That was the case with David O’Neal whose innovative children’s salon and barbers ShortCuts took off with the help of a Start Up Loan.

So, why start your own business? The perks of being your own boss

We’ve looked at a few examples of people who have already made the leap, as well as funding initiatives like the government-backed Start Up Loans scheme. But what are the main reasons for wanting to start a business in the first place?

Start Up Business Attractions - British Business Dreamers infographic

As you would expect, flexibility topped the list of the 10 most popular reasons for becoming self-employed.

Over a quarter of respondents to our survey said they felt owning their own business would free up more of their time. Added flexibility isn’t the only perk. Self-achievement and a reduced daily commute also ranked highly.

In numerical order, here are the ten most popular triggers for starting your own business:

1. Flexibility
2. Being your own boss
3. Potential earnings
4. A feeling of self-achievement
5. Wanting to pursue a hobby as a business
6. A reduced commute to work
7. Solving a problem
8. Having something to pass down
9. Self development
10. Having an alternative approach to what is out there already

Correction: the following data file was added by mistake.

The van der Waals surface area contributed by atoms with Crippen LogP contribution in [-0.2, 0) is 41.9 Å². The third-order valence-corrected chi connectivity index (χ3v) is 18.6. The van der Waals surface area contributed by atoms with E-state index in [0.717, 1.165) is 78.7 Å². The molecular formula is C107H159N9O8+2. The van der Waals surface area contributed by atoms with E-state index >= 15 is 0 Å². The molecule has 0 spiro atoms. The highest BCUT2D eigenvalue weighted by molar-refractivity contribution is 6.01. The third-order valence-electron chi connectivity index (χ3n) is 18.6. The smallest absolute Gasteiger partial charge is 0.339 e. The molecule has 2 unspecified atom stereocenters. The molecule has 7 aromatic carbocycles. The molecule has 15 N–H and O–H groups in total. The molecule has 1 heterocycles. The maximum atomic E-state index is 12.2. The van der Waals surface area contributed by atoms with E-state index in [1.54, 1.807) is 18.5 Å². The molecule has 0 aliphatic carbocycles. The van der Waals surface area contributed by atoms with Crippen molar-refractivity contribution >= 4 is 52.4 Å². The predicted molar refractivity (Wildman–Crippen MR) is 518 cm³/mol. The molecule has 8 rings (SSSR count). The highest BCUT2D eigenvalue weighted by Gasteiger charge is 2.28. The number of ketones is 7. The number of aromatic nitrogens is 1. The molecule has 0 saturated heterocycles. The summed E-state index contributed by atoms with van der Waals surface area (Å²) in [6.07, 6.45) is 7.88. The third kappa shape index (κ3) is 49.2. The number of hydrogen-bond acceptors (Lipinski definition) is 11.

From creative arts to food, the top 15 sectors for start up businesses

Half of the battle of going self-employed can be choosing a profitable business sector. Here are the 15 most popular business sectors, according to our survey:

1. Creative, arts and entertainment
2. Food
3. Retail and related services
4. IT, software and telecoms
5. Leisure and travel
6. Financial services
7. Accommodation services
8. Education
9. Tech
10. Miscellaneous
11. Manufacturing
12. Automotive
13. Housekeeping services
14. Information and communication
15. Building services

And finally, what is Start Up Salary Success?

Working out how to start a company is one thing, knowing how much money is yours to take home is another.

At Start Up Loans, we offer mentoring and support to people from all backgrounds, including financial advice with business salaries and profit margins.

Choosing a business salary can be tricky. There are a number of questions that you need to ask yourself before choosing a figure. How much can you really live on? Do you have any outstanding personal debts or overheads?